I acquired samples of these two musk oils from The Perfumed Court in summer last year. I wrote about Musk a Ajeeb Oil in a post here. At the time I tested this I wrote that I was perplexed by this musk, as it bore no resemblance to the Western musks we are more used to. More than six months on and I don't know if my feelings have changed. I think one thing is for sure - these musk oils definitely are easier to wear in cooler weather. In summer Ajeeb was a bit of a monster on me, pungent, forceful and dark. In winter it is marginally lighter, but by no means a wilting flower.
I still feel a bit confused when comparing Western musks to Middle-Eastern musks. I think in the West we are so used to lighter and cleaner laundry musks that when we encounter something more animalic and disturbing, it's a bit of a shock. At least, it was to me. I am a fan of more animalic musks like Serge Lutens' Muscs Koublai Khan, but even that one is tame compared to these by Abdul Samad al Qurashi. I felt it last year, and I still do now, which is that these musk oils smell earthy, fungal, pungent, cola-ish, resinous, or to be more blunt, complex. They just do. It's hard to explain, but they verge on repulsive, yet are still compelling enough to keep on smelling.
Musk Aoud Oil is a thick, almost waxy oil that is an opaque white colour. It looks a bit like vaseline. It is easier to wear than the Ajeeb, as the musk smells a bit lighter and more like the laundry musks we are familiar with, without actually being that tame. The oud is not forceful or medical, but rather lends a lightly spicy, resinous and woody feel to the composition. It is almost a skin scent really, but still very long-lasting. I really like it.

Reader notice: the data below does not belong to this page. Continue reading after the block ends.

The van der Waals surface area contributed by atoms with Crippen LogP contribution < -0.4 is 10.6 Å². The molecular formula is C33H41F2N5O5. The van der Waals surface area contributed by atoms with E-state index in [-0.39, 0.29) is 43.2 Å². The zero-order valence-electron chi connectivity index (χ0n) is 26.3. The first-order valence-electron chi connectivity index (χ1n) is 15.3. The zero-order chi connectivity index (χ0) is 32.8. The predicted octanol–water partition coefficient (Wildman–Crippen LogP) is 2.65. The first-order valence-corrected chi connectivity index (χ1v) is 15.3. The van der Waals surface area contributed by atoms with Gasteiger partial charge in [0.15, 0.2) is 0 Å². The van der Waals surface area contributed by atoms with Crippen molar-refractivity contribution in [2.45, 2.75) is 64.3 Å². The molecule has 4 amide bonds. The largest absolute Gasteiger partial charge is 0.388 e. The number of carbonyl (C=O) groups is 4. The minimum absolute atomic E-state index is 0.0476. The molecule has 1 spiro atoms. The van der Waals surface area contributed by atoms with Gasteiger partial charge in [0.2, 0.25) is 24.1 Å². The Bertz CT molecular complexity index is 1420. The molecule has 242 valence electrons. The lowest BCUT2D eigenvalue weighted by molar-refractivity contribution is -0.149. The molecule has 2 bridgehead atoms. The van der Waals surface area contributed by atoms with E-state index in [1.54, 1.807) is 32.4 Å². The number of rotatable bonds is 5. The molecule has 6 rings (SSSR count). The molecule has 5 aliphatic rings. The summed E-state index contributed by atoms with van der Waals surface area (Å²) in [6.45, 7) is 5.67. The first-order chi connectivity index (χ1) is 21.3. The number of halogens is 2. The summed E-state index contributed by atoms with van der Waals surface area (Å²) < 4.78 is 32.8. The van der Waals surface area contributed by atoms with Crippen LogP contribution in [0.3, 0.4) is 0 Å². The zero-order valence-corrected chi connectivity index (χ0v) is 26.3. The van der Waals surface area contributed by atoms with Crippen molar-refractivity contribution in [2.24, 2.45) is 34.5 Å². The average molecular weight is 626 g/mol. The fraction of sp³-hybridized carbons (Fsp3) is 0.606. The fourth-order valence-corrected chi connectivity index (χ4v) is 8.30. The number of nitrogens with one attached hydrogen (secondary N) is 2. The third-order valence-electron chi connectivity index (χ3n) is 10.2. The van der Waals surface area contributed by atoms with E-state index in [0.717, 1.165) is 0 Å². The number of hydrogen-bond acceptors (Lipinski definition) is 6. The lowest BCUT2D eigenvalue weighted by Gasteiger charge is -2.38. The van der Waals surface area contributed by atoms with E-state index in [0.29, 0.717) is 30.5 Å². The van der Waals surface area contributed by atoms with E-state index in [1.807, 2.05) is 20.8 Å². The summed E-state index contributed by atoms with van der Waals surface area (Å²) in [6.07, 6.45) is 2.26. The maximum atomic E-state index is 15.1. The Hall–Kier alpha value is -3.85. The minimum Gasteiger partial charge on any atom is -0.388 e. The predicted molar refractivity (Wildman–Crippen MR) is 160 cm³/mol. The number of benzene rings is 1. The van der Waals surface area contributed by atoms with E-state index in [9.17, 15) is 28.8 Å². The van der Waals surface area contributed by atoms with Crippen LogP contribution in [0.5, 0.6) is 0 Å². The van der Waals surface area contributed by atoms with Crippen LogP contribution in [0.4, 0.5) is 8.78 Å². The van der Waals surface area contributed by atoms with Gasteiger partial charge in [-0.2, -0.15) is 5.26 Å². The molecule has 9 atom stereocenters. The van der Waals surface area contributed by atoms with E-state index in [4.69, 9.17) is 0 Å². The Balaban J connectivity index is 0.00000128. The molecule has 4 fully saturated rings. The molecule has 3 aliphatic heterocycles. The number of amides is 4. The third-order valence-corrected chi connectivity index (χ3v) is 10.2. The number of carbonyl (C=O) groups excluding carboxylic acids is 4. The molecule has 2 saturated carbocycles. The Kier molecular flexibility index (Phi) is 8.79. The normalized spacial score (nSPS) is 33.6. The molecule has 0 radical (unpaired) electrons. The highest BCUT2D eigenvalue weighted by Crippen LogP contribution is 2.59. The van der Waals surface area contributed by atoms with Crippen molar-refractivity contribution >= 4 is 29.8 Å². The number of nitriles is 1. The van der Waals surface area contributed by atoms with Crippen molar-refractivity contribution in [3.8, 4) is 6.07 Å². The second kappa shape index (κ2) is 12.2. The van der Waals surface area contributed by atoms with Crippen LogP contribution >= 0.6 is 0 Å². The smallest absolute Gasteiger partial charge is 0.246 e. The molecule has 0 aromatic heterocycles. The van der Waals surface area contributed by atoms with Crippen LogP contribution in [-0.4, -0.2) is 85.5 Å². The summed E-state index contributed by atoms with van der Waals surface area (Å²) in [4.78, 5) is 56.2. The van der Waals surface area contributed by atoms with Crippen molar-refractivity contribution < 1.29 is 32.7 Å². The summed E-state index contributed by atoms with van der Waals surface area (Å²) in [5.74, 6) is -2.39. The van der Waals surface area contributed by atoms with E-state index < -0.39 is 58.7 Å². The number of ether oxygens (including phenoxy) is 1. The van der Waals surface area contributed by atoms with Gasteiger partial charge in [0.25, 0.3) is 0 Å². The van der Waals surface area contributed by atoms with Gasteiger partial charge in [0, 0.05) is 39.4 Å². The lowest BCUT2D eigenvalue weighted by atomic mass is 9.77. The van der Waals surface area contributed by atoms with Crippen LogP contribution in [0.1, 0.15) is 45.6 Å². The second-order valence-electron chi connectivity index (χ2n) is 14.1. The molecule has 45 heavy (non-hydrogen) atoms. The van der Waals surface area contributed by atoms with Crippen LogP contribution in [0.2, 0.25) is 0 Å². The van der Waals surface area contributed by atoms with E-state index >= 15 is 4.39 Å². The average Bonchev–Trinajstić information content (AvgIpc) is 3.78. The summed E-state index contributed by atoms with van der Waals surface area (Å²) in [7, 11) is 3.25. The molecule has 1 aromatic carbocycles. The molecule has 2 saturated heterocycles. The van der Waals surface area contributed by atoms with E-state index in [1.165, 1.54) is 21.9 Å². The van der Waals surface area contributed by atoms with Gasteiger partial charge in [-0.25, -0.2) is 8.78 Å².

Musk a Ajeeb Oil looks frightening even in a vial. The oil is dark and treacly, and looks like what you would get if you reduced Coca Cola to a thick syrup. When applied on skin it is an orange colour, like the fat you get from minced meat cooked with tomatoes. The longevity of Ajeeb is staggering. On skin it does mellow and meld to an extent, but if you get this on fabric or anything else, you are set to have it stick around for a long time. To give you an example, I kept on smelling a weird musky smell in my car for a couple of months. Perplexed, I eventually opened the glove compartment to find a pair of sunglasses that I had misplaced. The smell was emanating from these and when I smelled them, I remembered that I had kept them in a bag with the musk oil at some point previously. Some of the oil had obviously rubbed onto the glasses and two months later the smell was still tenacious enough to scent my vehicle! So a word of warning there...
Ajeeb is by far the more complex of the two oils. It starts quite sweet and cola-ish, then progresses to a deep, resinous earthy-musky-dank accord that teeters between repulsive and compulsive. There is something in there that almost catches in the back of my throat, yet for some strange reason it still draws me in. I want to describe this in more detail, but I'm struggling. There is something about Ajeeb that smells like decay and yet sexy-erotic at the same time.
In summary, if you are looking to explore musks in more detail and would like to find something challenging, I would strongly urge you to try these. I know there are lots of other Middle-Eastern musk oils out there and it's a complex field, so I don't even know how good the quality is, but irrespective, I am still fascinated by both Ajeeb and Musk Aoud.
I'd be interested to hear if any of you have tried these or any other musks like this, and whether they confuse and fascinate you as much as these do me.
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